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image: The Biggest Science Scandals of 2017

The Biggest Science Scandals of 2017

By | December 15, 2017

This year’s controversial news included unethical behavior among politicians, a murder, and multiple accusations of gender discrimination and sexual harassment, in addition to the usual spate of research misconduct.

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Single-cell genome analyses reveal the amount of mutations a human brain cell will collect from its fetal beginnings until death.

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Water bears can reanimate after years of desiccation—and gel-forming proteins unique to the animals may explain how.

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image: Image of the Day: Actin Burst

Image of the Day: Actin Burst

By | December 6, 2017

Researchers are looking at actin polymerization and calcium uptake in human cells to study mitochondrial division.

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image: Microbes of the Human Tongue Form Organized Clusters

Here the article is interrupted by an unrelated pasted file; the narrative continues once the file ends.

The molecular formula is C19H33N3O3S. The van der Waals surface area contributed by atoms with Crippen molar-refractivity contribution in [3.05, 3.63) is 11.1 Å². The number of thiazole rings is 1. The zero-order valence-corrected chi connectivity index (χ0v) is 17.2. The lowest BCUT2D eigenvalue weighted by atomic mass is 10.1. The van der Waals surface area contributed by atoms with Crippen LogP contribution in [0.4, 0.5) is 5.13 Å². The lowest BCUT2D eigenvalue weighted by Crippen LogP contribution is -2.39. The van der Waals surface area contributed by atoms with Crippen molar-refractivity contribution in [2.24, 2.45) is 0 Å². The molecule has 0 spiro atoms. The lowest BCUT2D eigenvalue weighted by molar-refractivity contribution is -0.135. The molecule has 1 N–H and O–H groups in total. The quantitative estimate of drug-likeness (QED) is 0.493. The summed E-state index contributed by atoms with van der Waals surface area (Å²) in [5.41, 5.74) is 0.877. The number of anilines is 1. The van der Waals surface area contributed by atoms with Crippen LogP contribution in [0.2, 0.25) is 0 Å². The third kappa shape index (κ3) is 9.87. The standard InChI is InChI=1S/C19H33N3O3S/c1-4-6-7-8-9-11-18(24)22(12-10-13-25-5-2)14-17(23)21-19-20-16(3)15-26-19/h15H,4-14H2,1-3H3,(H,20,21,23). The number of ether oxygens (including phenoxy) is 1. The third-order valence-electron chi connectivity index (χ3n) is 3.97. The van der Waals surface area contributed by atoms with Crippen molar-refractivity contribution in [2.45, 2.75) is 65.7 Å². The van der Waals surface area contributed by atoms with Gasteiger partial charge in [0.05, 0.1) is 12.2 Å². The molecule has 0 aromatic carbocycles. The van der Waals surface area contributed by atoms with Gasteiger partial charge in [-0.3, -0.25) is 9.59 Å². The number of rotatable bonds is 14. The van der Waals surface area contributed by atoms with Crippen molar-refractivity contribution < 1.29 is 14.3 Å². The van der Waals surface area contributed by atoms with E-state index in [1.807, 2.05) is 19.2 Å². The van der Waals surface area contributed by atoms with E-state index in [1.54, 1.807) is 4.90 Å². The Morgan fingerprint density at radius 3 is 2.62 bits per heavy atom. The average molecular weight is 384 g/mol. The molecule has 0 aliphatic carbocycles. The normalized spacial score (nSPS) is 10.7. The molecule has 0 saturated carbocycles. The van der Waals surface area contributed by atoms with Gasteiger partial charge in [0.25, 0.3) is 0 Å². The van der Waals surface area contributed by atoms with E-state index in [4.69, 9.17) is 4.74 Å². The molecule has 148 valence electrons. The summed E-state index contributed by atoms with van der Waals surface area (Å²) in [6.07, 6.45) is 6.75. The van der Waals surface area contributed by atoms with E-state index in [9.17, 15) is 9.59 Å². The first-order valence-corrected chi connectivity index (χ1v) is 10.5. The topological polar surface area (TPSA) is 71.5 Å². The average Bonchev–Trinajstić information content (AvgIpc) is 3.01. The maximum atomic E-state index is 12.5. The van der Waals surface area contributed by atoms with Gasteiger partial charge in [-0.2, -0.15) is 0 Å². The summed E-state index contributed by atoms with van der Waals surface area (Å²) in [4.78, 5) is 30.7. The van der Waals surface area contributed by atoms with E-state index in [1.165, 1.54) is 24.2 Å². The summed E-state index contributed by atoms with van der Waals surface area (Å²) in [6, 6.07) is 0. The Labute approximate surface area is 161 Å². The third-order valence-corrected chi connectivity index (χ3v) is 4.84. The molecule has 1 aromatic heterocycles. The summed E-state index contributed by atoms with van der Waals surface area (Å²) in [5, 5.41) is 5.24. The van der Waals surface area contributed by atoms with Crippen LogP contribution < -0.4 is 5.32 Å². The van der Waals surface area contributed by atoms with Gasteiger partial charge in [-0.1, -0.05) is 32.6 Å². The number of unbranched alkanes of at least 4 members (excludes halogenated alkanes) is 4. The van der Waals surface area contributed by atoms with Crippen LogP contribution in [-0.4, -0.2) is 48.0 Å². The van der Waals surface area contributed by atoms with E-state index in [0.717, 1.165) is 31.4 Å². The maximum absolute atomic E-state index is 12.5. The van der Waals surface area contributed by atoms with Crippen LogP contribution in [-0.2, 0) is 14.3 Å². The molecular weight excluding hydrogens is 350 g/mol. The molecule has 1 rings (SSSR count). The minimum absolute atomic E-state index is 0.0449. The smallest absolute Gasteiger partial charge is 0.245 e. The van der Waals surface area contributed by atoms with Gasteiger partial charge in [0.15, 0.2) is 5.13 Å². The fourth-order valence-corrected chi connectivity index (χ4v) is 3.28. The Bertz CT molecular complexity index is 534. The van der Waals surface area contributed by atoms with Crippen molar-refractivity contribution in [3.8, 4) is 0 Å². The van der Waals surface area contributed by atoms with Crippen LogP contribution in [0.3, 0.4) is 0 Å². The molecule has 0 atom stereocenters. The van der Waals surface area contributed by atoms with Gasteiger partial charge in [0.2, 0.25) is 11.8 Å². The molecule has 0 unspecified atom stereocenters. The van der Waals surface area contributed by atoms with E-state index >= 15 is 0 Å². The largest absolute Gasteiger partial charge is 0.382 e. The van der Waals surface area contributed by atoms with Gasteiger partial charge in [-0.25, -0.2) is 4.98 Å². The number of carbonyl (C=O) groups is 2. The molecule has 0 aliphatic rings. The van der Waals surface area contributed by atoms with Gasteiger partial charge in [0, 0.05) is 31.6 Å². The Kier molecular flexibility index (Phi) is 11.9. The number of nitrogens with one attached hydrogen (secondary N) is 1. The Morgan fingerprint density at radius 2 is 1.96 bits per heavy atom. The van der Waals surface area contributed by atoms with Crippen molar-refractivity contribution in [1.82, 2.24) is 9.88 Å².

Microbes of the Human Tongue Form Organized Clusters

By | December 5, 2017

Bacteria on the tongue’s surface reside in clumps distinguished by genus, unlike the intermingled communities observed in other tissues.

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image: Book Excerpt from <em>Jane on the Brain</em>

Book Excerpt from Jane on the Brain

By | December 1, 2017

In chapter 3, “The Sense of Sensibility,” author Wendy Jones uses scenes from one of Jane Austen’s most celebrated novels to illustrate the functioning of the body’s stress response system.

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image: Captivated by Chromosomes

Captivated by Chromosomes

By | December 1, 2017

Peering through a microscope since age 14, Joseph Gall, now 89, still sees wonder at the other end.

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image: Cataloging Fungal Life in Antarctic Seas

Cataloging Fungal Life in Antarctic Seas

By | December 1, 2017

Brazilian researchers report a relatively large diversity of fungi in marine ecosystems surrounding Antarctica, but warn that climate change could bring unpleasant surprises.

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image: In Situ Hybridization Explained

In Situ Hybridization Explained

By | December 1, 2017

Profilee Joseph Gall of the Carnegie Institute describes the process, which he developed in the 1960s.

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Aggressive little marine predators, mantis shrimps possess a mushroom body that appears identical to the one found in insects.

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